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History 8211: (Recent U.S. History): Research Strategies

What's a Primary Source?

A primary source is any record contemporary to an event or time period.  Primary sources may be written, oral, visual or physical.  Some of these sources were produced with the intent of being preserved for the future.  Such intentional sources include government documents, church records, autobiographies or memoirs.  On the other hand, many primary sources were produced without any intent of future use.  Such unintentional sources may include private correspondence not originally meant for posterity but which later are deposited in archives and libraries.  Physical evidence such as buildings, clothing, tools, and landscapes may also be labeled as unintentional sources.

--Galgano, Michael J., J. Christopher Arndt, and Raymond M. Hyser. Doing History: Research and Writing in the Digital Age. Cengage Learning, 2007, p. 57.

Paths Through Historical Sources

  • Find a good secondary source (book, article), and mine its bibliography.  Look for primary sources and types of primary sources used to create the secondary source.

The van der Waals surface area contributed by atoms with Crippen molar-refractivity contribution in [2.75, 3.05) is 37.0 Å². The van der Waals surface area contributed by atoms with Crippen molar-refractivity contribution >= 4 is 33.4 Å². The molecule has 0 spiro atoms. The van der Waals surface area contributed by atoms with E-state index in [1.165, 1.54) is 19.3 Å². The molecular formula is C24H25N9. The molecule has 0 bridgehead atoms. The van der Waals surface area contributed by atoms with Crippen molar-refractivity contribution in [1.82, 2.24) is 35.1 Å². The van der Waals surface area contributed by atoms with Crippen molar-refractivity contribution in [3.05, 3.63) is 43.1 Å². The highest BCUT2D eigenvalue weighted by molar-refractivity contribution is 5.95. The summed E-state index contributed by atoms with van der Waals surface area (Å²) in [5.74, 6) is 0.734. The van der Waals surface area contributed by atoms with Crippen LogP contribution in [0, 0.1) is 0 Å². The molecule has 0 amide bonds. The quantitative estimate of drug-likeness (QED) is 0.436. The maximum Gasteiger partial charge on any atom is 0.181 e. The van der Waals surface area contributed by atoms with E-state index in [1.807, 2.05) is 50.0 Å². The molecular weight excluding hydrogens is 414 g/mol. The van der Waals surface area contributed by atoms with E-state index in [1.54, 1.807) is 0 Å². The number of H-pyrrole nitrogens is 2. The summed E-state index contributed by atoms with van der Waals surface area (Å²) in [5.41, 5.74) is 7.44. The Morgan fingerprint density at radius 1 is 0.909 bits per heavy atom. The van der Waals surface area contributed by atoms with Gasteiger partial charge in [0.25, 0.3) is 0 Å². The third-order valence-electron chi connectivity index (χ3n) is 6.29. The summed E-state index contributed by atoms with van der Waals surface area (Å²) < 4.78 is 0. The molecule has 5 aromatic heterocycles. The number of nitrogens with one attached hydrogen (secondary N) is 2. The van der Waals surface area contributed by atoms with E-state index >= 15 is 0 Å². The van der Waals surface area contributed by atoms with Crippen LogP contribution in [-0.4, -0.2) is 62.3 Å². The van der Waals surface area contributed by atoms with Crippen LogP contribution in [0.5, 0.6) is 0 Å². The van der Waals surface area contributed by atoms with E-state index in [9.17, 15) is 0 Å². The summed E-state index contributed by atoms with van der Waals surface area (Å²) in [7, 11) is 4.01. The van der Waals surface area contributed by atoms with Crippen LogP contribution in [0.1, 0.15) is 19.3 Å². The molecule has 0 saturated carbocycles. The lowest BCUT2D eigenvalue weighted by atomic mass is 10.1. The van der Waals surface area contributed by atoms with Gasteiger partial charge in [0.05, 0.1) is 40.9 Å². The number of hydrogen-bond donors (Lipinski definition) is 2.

• Use sources to find: synonyms/contemporary terms - people's names - place names - event names - military unit names - dates - distinctive quotations and phrases that will lead you to further sources via databases and Google Books.
  • Find a good subject heading in MERLIN.  Get "on the right track" with a keyword search or a search for a specific book, and then see if subject headings can lead you to additional sources on the topic.
  • If you are researching a relatively important person (important enough to have books written about them), do a Subject search in MERLIN and other databases for the person (last name first).
  • Start with one or more interesting primary sources and build a paper around it/them.